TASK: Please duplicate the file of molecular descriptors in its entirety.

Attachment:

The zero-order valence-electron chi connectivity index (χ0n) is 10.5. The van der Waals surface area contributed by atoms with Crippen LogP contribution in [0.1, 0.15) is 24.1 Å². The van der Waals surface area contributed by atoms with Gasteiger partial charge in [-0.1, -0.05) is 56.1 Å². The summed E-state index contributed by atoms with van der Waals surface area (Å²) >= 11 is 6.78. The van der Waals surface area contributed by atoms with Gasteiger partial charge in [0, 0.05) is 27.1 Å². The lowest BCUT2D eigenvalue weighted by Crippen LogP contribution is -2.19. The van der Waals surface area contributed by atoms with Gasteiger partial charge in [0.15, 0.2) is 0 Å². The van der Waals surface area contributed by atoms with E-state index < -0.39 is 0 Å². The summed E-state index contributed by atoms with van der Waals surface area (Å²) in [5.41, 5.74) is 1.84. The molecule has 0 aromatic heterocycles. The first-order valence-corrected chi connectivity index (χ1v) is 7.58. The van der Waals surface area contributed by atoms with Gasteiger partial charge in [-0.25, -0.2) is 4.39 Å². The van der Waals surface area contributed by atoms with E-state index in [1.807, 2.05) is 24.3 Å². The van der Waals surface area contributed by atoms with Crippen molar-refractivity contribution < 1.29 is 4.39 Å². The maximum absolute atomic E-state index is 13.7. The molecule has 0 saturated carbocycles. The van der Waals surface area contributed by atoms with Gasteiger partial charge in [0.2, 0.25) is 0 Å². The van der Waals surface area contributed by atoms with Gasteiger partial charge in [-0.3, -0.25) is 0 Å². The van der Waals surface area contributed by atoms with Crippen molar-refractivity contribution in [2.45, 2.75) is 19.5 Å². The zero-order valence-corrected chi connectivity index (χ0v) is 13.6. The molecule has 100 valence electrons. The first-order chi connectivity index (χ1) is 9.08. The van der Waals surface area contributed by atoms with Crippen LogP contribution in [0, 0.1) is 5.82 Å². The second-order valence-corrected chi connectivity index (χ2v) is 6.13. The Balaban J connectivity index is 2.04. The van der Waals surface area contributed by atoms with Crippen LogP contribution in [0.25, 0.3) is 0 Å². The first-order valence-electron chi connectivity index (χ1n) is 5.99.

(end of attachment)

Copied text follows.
The zero-order valence-electron chi connectivity index (χ0n) is 10.5. The van der Waals surface area contributed by atoms with Crippen LogP contribution in [0.1, 0.15) is 24.1 Å². The van der Waals surface area contributed by atoms with Gasteiger partial charge in [-0.1, -0.05) is 56.1 Å². The summed E-state index contributed by atoms with van der Waals surface area (Å²) >= 11 is 6.78. The van der Waals surface area contributed by atoms with Gasteiger partial charge in [0, 0.05) is 27.1 Å². The lowest BCUT2D eigenvalue weighted by Crippen LogP contribution is -2.19. The van der Waals surface area contributed by atoms with Gasteiger partial charge in [0.15, 0.2) is 0 Å². The van der Waals surface area contributed by atoms with E-state index < -0.39 is 0 Å². The summed E-state index contributed by atoms with van der Waals surface area (Å²) in [5.41, 5.74) is 1.84. The molecule has 0 aromatic heterocycles. The first-order valence-corrected chi connectivity index (χ1v) is 7.58. The van der Waals surface area contributed by atoms with Gasteiger partial charge in [-0.25, -0.2) is 4.39 Å². The van der Waals surface area contributed by atoms with E-state index in [1.807, 2.05) is 24.3 Å². The van der Waals surface area contributed by atoms with Crippen molar-refractivity contribution < 1.29 is 4.39 Å². The maximum absolute atomic E-state index is 13.7. The molecule has 0 saturated carbocycles. The van der Waals surface area contributed by atoms with Gasteiger partial charge in [0.2, 0.25) is 0 Å². The van der Waals surface area contributed by atoms with Gasteiger partial charge in [-0.3, -0.25) is 0 Å². The van der Waals surface area contributed by atoms with Crippen molar-refractivity contribution in [2.45, 2.75) is 19.5 Å². The zero-order valence-corrected chi connectivity index (χ0v) is 13.6. The molecule has 100 valence electrons. The first-order chi connectivity index (χ1) is 9.08. The van der Waals surface area contributed by atoms with Crippen LogP contribution in [0, 0.1) is 5.82 Å². The second-order valence-corrected chi connectivity index (χ2v) is 6.13. The Balaban J connectivity index is 2.04. The van der Waals surface area contributed by atoms with Crippen LogP contribution in [0.25, 0.3) is 0 Å². The first-order valence-electron chi connectivity index (χ1n) is 5.99.